February 22, 2017
South Pasadena has made it onto the front page of a leading national
business newspaper. The controversy about the proposed State Route-710
(SR-710) freeway north extension was featured on page 1 of the Wall
Street Journal (WSJ) Feb. 13.
Joanne Nuckols, a prominent South Pasadena anti-SR-710 activist, was
also quoted and pictured in the article. In the print article “Speed
Limits Await Infrastructure Spree,” writer David Harrison describes how
environmental reviews and lawsuits have delayed construction projects
The online version of the article is titled “Speed Limits on Trump’s
Infrastructure Drive: Federal Laws, Rare Species and Nimbys.”
“Environmental regulations and neighborhood opposition routinely bog
down projects,” its writer states, “and will likely constrain the
[Trump] administration’s plan to spend $1 trillion” on infrastructure.
Harrison includes as his first example the SR-710 north extension.
“The project remains under review,” he says, 60 years after it was
He describes major infrastructure work in Georgia, Maryland and other
states that had also been delayed. Former presidents George W. Bush and
Barack Obama faced such delays in completing needed improvements, the
writer says. He indicates President Donald Trump will likely encounter
the same obstacles.
“The article is a bit misleading,” said City Manager Sergio Gonzalez,
“stating that the SR-710 extension has been prevented due to a NIMBY
[not in my back yard] stance by our city.”
“The freeway extension above ground or as a tunnel would not do
anything to fix the congestion issues between the 10 and 210 freeways,”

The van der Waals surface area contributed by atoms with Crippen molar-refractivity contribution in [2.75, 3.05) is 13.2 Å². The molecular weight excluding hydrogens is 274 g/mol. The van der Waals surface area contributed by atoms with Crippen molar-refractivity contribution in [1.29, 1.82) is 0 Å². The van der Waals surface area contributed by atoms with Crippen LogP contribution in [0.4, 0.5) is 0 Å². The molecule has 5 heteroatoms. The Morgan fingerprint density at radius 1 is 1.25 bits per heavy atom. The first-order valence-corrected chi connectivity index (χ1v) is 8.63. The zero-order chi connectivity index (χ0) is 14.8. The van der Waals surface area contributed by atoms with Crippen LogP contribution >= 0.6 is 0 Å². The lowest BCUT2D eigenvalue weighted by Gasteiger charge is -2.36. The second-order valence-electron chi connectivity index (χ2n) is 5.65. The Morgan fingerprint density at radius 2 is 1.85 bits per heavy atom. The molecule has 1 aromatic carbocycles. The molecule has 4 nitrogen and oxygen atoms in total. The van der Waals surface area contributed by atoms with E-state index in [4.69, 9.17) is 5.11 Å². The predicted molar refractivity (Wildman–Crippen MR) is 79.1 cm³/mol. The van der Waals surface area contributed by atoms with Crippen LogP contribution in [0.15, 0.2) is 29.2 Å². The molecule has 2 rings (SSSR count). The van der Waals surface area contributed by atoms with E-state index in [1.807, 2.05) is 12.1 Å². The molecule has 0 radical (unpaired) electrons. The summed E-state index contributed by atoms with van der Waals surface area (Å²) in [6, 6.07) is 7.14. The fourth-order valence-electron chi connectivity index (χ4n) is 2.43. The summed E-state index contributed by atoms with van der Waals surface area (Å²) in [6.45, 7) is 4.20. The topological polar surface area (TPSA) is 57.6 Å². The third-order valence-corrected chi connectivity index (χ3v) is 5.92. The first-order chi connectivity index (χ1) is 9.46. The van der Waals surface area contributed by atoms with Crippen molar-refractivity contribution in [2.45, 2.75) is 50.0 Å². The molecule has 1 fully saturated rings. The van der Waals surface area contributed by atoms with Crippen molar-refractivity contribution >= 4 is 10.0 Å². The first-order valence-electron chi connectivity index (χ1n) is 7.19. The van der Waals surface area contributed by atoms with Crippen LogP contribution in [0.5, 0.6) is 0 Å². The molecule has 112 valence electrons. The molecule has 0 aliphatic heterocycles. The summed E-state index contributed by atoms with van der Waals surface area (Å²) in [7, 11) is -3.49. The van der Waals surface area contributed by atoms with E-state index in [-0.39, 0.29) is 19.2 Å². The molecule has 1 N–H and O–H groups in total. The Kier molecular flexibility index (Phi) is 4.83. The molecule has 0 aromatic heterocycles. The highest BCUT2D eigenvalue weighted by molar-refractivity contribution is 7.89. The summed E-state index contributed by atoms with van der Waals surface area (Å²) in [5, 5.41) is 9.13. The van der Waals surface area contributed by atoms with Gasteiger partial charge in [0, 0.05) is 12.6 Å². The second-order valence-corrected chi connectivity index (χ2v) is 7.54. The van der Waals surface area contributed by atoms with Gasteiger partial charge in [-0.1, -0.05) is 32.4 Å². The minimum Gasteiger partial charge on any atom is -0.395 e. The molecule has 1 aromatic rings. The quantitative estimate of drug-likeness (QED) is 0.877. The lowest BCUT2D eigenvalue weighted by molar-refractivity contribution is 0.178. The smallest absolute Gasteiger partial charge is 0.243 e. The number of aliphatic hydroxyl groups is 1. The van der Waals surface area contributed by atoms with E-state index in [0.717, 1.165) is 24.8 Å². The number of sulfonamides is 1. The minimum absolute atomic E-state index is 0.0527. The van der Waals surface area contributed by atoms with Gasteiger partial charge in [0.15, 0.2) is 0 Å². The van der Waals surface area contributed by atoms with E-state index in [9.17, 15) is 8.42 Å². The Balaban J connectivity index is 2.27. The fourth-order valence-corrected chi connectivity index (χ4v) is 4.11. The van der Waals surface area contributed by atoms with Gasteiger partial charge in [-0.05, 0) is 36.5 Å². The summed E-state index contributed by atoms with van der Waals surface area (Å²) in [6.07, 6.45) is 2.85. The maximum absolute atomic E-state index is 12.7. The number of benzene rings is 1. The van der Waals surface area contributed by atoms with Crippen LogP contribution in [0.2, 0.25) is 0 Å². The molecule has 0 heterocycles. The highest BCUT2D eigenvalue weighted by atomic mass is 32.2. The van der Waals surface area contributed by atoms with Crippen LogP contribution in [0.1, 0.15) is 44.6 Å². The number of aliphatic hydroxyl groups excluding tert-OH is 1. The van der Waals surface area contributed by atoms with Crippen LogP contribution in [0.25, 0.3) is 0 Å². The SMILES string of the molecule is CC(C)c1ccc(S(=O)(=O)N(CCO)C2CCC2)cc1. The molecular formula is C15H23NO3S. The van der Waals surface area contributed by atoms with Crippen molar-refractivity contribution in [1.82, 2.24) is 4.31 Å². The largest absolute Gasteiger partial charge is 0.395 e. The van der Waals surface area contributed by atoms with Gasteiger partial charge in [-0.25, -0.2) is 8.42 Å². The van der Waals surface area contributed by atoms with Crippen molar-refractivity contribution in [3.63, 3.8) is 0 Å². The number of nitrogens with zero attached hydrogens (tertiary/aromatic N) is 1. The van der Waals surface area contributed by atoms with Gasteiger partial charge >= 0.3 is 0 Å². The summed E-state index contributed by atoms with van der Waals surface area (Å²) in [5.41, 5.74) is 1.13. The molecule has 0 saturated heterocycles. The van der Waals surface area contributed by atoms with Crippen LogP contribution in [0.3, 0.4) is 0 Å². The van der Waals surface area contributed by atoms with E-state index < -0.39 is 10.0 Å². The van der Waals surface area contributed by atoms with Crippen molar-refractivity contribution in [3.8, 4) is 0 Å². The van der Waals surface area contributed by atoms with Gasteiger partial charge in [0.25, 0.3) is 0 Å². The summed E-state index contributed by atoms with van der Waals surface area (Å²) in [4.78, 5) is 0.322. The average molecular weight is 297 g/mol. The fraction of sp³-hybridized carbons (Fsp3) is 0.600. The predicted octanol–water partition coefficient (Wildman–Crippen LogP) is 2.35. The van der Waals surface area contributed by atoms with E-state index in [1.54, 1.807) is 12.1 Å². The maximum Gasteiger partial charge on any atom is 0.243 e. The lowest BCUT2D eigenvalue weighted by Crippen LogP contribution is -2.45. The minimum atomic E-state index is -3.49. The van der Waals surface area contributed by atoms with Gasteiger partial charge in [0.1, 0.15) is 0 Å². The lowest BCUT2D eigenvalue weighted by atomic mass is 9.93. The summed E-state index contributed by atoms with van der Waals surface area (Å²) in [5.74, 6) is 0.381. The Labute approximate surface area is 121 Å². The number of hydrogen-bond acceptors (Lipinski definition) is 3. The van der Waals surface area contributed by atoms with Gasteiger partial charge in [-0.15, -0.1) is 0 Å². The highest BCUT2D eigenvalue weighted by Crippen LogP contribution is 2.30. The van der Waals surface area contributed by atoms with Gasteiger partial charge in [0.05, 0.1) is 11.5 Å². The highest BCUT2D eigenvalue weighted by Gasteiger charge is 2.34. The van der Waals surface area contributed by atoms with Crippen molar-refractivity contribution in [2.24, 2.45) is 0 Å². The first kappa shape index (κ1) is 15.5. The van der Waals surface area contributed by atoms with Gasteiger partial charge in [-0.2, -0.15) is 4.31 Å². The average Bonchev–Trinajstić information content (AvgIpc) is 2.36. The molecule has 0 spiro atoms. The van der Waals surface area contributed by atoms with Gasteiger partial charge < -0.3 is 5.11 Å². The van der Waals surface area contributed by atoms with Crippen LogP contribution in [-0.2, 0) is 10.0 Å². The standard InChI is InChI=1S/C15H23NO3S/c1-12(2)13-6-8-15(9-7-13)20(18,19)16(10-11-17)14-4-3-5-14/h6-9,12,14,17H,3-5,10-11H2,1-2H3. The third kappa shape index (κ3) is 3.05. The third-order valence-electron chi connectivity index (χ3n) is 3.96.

he said. Nuckols said she was interviewed for the article in October
However, its publication was then postponed. She said a few weeks ago
Harrison contacted her for an update and to arrange for photographs.
Nuckols appears in a picture accompanying the article. She is shown
seated on the front porch of her 1909 Craftsman home. Prominently
featured next to her is an American flag, which hangs from her porch
roof. A small sign displaying the No-710 symbol can be seen on a window
Harrison describes Nuckols as a “board member of a local preservation
group [South Pasadena Preservation Foundation] who has been fighting
the road for 30 years.”
A second photograph shows the traffic-congested SR-710 near Alhambra. No other photos appear in the story.
Several paragraphs address the SR-710. The writer says opponents
reject the current tunnel proposal alternative. This, he says, is due to
concerns about weakening the ground under the city’s historic Craftsman
homes. He cites Nuckols as saying, “This is something that can never be
Harrison ends with a statement made by Barbara Messina, an Alhambra councilmember. She has long supported the project.
Referring to Nuckols, Messina is quoted as saying, “God forbid we had
people like that when we had our major infrastructure projects done. We
would never have gotten anything done.”
In response, Nuckols told the South Pasadena Review, “Thankfully we
had those environmental laws. That was what saved South Pasadena and was
the foundation of the legal case that we won.”